Hopkinson connects “the techno-scientific architecture of the city […] with the religious iconography of the Caribbean”.45 This image—which facilitates the arrival of multiple ancestors into Ti-Jeanne's body, portraying more than one, not always human, being in one body—instantiates another political order where the lines between the Caribbean and Canada, ancestral, dead and living, and self and other are opened in order to destroy the ongoing, neocolonial, segregationist order. It is not, as Reid suggests, that this scene “conveys [Ti-Jeanne's] sense of being connected to her heritage, while also being at home in Canada”,46 rather it captures how that which is deemed other and therefore separate from Canada is in actual fact integral to and constitutive of life itself. What constitutes Canada is not only its idealised image of multiculturalism, but also its colonial history in the Caribbean, its ongoing colonisation of indigenous lands, a politics of segregation and a deadly healthcare system. Self and other are relational and constitutive and the Jab-Jab, “a devilish creature of Jamaican and Trinidadian carnival that can also be understood as the Prince of Cemetery manifestation of [Eshu]”,47 tells Ti-Jeanne: “And child, you do a thing I never see nobody do before. For a few minutes there, you hold eight of the Oldest Ones in your head one time” (p. 229). Ti-Jeanne is simultaneously herself and coexisting with the ancestors who also manifest as distinct beings. Selfhood is more than one being in one body, while still remaining attached to a sense of a singular identity that is evidently intertwined with the bodies and minds of more than human others. Indeed, a belief in the dead being able to assist the living, along with a strong sense of interrelationality with the ancestors, facilitates the defeat of the murderous mafia group. To this extent, Brown Girl in the Ring uses science fiction to allow for the possibility that spatial and embodied reality is shared with others from realms that are deemed fictional or even impossible. It is a decolonisation of medical knowledge from the perspective of a fictionalised science based both in the real possibility of graft versus host disease and the existence of ancestral beings and living-dead humans.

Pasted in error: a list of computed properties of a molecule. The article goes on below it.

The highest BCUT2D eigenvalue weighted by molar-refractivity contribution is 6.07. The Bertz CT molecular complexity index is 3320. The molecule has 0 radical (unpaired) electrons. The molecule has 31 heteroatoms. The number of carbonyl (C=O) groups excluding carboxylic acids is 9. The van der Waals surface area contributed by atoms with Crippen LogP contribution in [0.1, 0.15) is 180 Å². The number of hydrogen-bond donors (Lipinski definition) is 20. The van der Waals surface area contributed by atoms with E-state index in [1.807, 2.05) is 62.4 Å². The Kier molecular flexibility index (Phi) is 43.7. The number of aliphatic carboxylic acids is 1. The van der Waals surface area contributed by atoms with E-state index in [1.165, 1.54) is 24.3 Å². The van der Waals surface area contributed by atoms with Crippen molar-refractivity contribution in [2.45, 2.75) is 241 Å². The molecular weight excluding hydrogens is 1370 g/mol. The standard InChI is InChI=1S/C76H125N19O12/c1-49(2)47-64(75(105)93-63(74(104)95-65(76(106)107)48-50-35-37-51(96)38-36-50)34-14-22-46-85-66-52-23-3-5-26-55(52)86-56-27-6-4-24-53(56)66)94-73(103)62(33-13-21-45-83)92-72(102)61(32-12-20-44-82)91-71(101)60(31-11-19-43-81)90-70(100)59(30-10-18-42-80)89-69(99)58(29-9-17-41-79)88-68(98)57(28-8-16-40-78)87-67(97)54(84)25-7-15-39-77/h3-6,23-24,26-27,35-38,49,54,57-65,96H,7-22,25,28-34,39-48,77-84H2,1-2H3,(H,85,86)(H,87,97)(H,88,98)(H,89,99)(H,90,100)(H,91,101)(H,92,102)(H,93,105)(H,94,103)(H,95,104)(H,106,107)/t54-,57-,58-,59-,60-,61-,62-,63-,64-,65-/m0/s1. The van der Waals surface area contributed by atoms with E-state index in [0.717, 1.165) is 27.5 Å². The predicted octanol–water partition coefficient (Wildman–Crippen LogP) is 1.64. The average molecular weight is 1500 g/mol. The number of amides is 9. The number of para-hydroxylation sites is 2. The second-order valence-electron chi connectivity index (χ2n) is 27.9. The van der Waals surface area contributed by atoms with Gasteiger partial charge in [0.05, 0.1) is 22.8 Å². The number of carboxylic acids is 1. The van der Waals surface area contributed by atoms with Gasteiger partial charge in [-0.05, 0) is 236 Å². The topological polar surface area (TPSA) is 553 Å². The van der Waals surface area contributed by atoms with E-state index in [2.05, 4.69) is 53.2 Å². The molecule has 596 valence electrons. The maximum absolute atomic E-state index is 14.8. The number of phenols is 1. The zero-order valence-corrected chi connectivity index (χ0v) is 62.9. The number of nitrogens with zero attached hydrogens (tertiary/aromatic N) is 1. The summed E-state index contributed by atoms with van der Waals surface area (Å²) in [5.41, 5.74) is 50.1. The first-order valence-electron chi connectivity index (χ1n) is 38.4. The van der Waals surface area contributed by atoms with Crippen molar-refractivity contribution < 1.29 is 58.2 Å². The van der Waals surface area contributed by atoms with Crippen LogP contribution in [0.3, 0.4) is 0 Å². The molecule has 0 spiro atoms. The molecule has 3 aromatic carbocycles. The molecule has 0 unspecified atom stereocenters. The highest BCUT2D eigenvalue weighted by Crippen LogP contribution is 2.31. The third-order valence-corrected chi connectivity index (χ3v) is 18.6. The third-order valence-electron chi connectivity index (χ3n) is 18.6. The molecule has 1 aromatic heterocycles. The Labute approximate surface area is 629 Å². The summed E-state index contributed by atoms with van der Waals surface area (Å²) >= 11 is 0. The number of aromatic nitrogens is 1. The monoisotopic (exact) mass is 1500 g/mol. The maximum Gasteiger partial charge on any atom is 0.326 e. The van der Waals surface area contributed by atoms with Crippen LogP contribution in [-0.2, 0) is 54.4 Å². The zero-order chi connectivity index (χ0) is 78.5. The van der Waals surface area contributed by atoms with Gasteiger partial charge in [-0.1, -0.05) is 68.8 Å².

This body re-formed through graft versus host disease, the ties between the dead, the living and the ancestral, and the connections between the technological and the spiritual, is the foundation for imagining a new politics. When Premier Uttley awakens from her coma, she is keen to create a system for organ donation where the “bodies [of those who opt-out] will never be touched” (p. 239). She also insists that she is going to “rejuvenate Toronto” (p. 239) because she believes “there are quite a few resourceful people left” downtown (p. 240). Rather than figuring the immune system as a military defence system, Brown Girl in the Ring captures an imaginary whereby the other is constitutive of the self not as a destructive or deadly force but as the source of vitality that was lacking in one's own organ(s). It is a haunting reminder of both how death constitutes life and our indebtedness to others for survival. The body politic is no longer envisioned as a segregation-based spatialisation of populations; rather, the recognition that the other is already of the self and essential to continued life opens up a space for change and for responsibility for each other. This is not an idealisation of a future togetherness, but a visceral reminder of both the disposability of black lives and the violence necessary to maintain the white body politic. However, Mami Gros-Jeanne refuses to let the white body (politic) continue on unchanged. Although legally dead, Mami Gros-Jeanne fights for justice not in the form of the continuation of her own life, but by demanding resources for inner-city life. The flesh of the dead does not simply become a passive object, but rather fights to change both the shared space within which it exists and the segregated world of Toronto.